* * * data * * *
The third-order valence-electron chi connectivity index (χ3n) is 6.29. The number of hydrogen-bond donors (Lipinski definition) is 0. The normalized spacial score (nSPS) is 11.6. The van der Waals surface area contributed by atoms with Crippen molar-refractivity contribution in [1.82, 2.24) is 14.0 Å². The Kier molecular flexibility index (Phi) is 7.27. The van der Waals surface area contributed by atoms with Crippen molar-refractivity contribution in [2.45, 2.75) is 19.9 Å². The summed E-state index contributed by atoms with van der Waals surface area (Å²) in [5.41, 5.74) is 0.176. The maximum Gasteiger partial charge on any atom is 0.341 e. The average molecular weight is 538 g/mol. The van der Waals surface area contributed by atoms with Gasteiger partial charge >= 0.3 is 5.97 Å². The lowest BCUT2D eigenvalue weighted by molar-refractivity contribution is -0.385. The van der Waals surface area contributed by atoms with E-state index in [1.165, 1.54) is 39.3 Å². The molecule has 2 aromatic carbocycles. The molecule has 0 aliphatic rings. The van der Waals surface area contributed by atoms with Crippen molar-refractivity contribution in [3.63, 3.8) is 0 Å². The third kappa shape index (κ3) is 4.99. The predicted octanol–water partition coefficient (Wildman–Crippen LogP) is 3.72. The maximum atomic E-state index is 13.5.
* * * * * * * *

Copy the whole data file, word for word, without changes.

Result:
The third-order valence-electron chi connectivity index (χ3n) is 6.29. The number of hydrogen-bond donors (Lipinski definition) is 0. The normalized spacial score (nSPS) is 11.6. The van der Waals surface area contributed by atoms with Crippen molar-refractivity contribution in [1.82, 2.24) is 14.0 Å². The Kier molecular flexibility index (Phi) is 7.27. The van der Waals surface area contributed by atoms with Crippen molar-refractivity contribution in [2.45, 2.75) is 19.9 Å². The summed E-state index contributed by atoms with van der Waals surface area (Å²) in [5.41, 5.74) is 0.176. The maximum Gasteiger partial charge on any atom is 0.341 e. The average molecular weight is 538 g/mol. The van der Waals surface area contributed by atoms with Gasteiger partial charge >= 0.3 is 5.97 Å². The lowest BCUT2D eigenvalue weighted by molar-refractivity contribution is -0.385. The van der Waals surface area contributed by atoms with E-state index in [1.165, 1.54) is 39.3 Å². The molecule has 2 aromatic carbocycles. The molecule has 0 aliphatic rings. The van der Waals surface area contributed by atoms with Crippen molar-refractivity contribution in [3.63, 3.8) is 0 Å². The third kappa shape index (κ3) is 4.99. The predicted octanol–water partition coefficient (Wildman–Crippen LogP) is 3.72. The maximum atomic E-state index is 13.5.